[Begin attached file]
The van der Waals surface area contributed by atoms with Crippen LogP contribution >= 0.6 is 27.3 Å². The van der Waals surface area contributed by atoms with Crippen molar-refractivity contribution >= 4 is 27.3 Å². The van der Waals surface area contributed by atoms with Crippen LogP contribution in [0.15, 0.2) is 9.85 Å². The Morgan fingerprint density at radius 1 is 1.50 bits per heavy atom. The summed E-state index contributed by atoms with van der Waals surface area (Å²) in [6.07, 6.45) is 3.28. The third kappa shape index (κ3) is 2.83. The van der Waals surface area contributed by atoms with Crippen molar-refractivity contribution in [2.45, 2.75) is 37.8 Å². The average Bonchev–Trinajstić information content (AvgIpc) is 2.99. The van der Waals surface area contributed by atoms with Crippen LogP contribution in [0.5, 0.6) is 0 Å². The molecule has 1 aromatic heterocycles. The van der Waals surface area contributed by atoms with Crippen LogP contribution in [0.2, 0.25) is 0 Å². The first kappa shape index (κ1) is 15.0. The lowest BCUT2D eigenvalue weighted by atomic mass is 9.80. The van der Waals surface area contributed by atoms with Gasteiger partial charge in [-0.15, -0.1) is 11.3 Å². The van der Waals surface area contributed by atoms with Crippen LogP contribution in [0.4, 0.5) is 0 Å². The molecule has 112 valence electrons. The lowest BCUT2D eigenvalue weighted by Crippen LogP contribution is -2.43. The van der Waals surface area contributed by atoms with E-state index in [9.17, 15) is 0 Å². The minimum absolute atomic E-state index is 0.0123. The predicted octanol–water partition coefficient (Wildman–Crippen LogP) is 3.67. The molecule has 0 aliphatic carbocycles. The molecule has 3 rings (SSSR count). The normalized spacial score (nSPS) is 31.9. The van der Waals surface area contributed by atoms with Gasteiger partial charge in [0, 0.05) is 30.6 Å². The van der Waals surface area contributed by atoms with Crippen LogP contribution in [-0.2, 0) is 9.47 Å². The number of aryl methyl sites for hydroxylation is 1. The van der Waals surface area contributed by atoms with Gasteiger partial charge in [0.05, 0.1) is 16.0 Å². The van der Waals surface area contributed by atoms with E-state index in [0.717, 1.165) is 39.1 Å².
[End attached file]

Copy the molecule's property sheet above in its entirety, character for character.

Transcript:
The van der Waals surface area contributed by atoms with Crippen LogP contribution >= 0.6 is 27.3 Å². The van der Waals surface area contributed by atoms with Crippen molar-refractivity contribution >= 4 is 27.3 Å². The van der Waals surface area contributed by atoms with Crippen LogP contribution in [0.15, 0.2) is 9.85 Å². The Morgan fingerprint density at radius 1 is 1.50 bits per heavy atom. The summed E-state index contributed by atoms with van der Waals surface area (Å²) in [6.07, 6.45) is 3.28. The third kappa shape index (κ3) is 2.83. The van der Waals surface area contributed by atoms with Crippen molar-refractivity contribution in [2.45, 2.75) is 37.8 Å². The average Bonchev–Trinajstić information content (AvgIpc) is 2.99. The van der Waals surface area contributed by atoms with Crippen LogP contribution in [0.5, 0.6) is 0 Å². The molecule has 1 aromatic heterocycles. The van der Waals surface area contributed by atoms with Crippen LogP contribution in [0.2, 0.25) is 0 Å². The first kappa shape index (κ1) is 15.0. The lowest BCUT2D eigenvalue weighted by atomic mass is 9.80. The van der Waals surface area contributed by atoms with Gasteiger partial charge in [-0.15, -0.1) is 11.3 Å². The van der Waals surface area contributed by atoms with Crippen LogP contribution in [0.4, 0.5) is 0 Å². The molecule has 112 valence electrons. The lowest BCUT2D eigenvalue weighted by Crippen LogP contribution is -2.43. The van der Waals surface area contributed by atoms with E-state index in [9.17, 15) is 0 Å². The minimum absolute atomic E-state index is 0.0123. The predicted octanol–water partition coefficient (Wildman–Crippen LogP) is 3.67. The molecule has 0 aliphatic carbocycles. The molecule has 3 rings (SSSR count). The normalized spacial score (nSPS) is 31.9. The van der Waals surface area contributed by atoms with Gasteiger partial charge in [0, 0.05) is 30.6 Å². The van der Waals surface area contributed by atoms with Crippen LogP contribution in [-0.2, 0) is 9.47 Å². The number of aryl methyl sites for hydroxylation is 1. The van der Waals surface area contributed by atoms with Gasteiger partial charge in [0.05, 0.1) is 16.0 Å². The van der Waals surface area contributed by atoms with E-state index in [0.717, 1.165) is 39.1 Å².